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© 2013 Lizzie Ross BSc MSc

Vivien Kent

The Otter Network

The Annual Spring Otter Survey

2020 Survey

Covid-19 (Coronavirus) information

Due to the current crisis facing the country training events for this year's survey have now been suspended.

As things stand at the moment (22nd March) the survey itself will still take place, but volunteers are asked to observe strict social distancing protocols and not to participate if displaying symptoms that may or may not be related to Covid-19.

This may change as who knows where we will be in a month's time. 

 

For anyone who was not able to attend a full training session a pdf of the presentation titled Otter  Ecology and Field Signs is available on this page along with the latest version of the Otter Spotters' Guide.

We are introducing an electronic data collection system using an online system  and smart phone app called Epicollect5 this year.  A pdf document with details on how to use the app and/or online data entry system is also available on this page. However, paper recording forms are still acceptable and will be sent out in the week of the survey.

2019 Results Summary
The seventh Annual Spring Otter Survey took place over the weekend of the 27th/28th April 2019 and once again thanks and congratulations are extended to all the volunteers who took part. Tees Valley Wildlife Trust volunteers also took part again allowing us to continue to monitor the otter population in the Tees Valley. 

The Otter Survey bounced back this year with a new expanded area and more volunteers and survey patches than ever before.  A total of 123 patches of watercourse were surveyed on both days containing 681 sites. Of those 681 sites 281 (41%) were positive for otter signs. A further 18 sites had possible or inconclusive signs. There were 382 sites (56%) which were totally negative. This continues to give us confidence that we are looking in enough places as there are still more sites where there are no otters than sites where we find evidence of otter activity. It is unlikely therefore that we are overlooking many.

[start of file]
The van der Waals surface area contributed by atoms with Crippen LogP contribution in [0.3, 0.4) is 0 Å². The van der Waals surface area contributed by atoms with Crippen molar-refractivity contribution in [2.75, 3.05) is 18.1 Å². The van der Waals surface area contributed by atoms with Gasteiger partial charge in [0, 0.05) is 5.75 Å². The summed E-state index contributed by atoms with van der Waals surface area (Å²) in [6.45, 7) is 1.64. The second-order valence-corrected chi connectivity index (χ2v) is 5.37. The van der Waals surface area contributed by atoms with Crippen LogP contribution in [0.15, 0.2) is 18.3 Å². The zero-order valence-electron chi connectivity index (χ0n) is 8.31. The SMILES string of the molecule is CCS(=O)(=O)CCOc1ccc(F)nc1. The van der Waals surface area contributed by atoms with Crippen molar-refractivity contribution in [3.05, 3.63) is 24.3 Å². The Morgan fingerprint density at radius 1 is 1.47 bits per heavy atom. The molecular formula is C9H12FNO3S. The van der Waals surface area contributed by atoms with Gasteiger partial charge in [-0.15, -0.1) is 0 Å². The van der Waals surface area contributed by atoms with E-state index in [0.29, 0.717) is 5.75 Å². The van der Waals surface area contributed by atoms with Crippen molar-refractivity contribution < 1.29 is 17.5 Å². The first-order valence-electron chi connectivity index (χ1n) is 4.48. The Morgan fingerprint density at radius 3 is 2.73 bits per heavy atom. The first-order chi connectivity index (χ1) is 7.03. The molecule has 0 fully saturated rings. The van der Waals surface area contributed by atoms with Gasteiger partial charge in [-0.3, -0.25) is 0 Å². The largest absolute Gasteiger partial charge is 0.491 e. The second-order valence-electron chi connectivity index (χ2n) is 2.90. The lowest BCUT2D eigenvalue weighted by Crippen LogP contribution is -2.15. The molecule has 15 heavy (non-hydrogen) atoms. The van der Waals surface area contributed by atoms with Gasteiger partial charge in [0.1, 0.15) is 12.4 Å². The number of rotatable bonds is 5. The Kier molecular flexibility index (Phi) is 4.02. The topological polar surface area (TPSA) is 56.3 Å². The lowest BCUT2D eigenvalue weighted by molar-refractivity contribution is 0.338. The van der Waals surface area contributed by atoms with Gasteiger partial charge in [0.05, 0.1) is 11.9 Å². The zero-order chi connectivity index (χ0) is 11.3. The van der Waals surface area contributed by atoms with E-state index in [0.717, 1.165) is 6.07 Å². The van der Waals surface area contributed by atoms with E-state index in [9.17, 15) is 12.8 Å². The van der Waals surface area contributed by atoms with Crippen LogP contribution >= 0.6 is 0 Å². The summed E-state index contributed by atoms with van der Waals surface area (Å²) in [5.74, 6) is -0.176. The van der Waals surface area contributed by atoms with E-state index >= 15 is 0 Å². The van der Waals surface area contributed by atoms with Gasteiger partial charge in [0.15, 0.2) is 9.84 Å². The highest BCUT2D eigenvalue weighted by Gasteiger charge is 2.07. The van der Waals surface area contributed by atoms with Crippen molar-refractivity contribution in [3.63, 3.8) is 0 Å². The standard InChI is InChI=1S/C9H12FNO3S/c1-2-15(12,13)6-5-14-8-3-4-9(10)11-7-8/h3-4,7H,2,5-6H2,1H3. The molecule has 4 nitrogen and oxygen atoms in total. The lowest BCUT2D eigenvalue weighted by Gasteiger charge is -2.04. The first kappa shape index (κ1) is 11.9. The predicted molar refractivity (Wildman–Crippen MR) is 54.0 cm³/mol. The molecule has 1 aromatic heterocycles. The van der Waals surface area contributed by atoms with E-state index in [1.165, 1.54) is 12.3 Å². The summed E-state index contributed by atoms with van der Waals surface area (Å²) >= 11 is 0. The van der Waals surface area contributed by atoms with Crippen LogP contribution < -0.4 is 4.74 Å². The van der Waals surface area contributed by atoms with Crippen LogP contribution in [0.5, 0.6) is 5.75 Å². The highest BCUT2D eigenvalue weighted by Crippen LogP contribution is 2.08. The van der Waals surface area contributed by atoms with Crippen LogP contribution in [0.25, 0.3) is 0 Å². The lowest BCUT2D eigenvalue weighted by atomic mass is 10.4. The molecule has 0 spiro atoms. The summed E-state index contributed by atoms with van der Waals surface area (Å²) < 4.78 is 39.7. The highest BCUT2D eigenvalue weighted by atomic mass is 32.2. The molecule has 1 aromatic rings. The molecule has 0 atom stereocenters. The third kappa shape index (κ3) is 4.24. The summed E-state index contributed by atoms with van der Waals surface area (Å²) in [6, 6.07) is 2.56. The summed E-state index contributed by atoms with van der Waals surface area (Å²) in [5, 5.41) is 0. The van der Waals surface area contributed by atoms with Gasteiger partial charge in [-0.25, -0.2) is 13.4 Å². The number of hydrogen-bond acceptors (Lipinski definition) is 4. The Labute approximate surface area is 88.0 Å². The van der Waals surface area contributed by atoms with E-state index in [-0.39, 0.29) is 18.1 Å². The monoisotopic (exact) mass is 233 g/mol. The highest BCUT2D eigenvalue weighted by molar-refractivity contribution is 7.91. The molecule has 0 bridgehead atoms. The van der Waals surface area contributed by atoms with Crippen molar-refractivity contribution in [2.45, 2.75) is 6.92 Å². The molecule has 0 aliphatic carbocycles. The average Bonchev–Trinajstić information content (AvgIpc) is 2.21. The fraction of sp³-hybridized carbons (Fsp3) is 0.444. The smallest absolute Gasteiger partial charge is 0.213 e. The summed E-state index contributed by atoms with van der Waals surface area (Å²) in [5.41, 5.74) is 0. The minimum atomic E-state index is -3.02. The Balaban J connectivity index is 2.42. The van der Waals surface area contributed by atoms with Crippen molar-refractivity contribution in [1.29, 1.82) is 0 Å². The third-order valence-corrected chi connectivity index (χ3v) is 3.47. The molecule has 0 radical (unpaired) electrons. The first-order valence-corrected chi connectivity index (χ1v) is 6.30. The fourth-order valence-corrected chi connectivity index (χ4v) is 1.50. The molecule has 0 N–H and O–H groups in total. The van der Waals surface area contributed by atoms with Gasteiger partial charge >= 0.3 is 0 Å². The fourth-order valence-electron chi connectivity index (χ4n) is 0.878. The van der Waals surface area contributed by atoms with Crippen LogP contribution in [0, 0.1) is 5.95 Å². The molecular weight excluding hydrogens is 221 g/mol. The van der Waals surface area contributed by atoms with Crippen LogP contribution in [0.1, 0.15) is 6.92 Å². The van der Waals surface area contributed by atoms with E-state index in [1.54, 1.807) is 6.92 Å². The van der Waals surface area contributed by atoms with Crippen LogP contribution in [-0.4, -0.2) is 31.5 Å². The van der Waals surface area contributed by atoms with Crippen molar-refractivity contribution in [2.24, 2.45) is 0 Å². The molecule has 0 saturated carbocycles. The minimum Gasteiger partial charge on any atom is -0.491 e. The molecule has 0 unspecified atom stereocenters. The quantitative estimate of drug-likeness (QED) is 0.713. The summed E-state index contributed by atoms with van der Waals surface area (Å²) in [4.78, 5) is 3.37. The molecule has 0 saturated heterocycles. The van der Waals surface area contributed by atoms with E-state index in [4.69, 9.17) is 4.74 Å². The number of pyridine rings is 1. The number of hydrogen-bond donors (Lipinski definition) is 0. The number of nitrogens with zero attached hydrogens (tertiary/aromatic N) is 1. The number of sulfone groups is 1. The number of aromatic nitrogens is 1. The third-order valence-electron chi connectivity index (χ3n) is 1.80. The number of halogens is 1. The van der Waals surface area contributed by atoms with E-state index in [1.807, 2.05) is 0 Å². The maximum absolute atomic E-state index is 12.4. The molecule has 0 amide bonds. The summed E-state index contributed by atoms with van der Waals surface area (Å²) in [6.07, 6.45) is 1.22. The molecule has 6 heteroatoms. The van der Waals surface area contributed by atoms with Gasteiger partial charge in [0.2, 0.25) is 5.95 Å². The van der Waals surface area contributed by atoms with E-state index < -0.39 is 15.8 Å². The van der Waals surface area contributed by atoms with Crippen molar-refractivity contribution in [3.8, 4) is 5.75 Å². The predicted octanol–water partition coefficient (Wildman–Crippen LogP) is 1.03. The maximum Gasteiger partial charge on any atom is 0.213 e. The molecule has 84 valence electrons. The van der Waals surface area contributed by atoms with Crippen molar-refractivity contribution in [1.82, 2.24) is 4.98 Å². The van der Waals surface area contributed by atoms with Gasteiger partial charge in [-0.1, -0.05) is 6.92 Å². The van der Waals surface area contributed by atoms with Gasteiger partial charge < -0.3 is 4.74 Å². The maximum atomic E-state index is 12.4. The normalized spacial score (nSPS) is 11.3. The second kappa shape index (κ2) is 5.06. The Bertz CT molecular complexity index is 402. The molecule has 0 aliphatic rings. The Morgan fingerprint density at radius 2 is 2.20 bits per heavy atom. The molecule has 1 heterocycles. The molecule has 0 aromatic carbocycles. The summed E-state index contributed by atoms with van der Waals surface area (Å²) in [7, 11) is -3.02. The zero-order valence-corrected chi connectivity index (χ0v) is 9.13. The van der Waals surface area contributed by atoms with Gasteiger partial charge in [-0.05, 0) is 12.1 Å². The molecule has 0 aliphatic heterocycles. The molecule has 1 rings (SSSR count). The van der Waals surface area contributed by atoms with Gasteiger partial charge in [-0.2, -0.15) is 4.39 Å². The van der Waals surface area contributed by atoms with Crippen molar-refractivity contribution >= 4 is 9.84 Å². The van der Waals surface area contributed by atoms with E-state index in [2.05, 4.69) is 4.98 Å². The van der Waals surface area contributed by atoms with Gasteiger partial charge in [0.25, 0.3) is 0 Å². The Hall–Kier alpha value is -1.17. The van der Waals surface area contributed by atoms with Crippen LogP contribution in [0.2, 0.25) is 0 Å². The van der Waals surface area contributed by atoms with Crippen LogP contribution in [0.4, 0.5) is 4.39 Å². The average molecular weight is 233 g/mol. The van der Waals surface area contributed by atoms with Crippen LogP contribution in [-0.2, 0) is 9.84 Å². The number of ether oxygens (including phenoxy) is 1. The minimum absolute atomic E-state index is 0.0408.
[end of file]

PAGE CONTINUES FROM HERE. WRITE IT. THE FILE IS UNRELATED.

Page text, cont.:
There were 82 Day 2 ‘hits’ (fresh signs) which is the highest yet but not surprising given the larger area covered and increased number of volunteers. As usual, many of these ‘hits’ were close together in the same or neighbouring patches and so have been adjudicated to belong to a single territory. The total number of adjudicated territories this year is 47 - again it must be emphasised that this is for a larger survey area. If the territories that were identified in the new areas are taken out then the equivalent number of territories for the previous survey area is 40. This is still an increase and a very positive result.

 

For those unfamiliar with the way the data are analysed it is important to emphasise that we are counting otter territories here not individual animals. It is reasonable to assume therefore that at least some of the adjudicated territories will contain females with cubs meaning the number of actual otters will be greater than the number of territories. However, this really is the only way of getting any kind of numerical data when surveying for otters which are an elusive, wide-ranging, cryptic animal with no individually identifiable markings.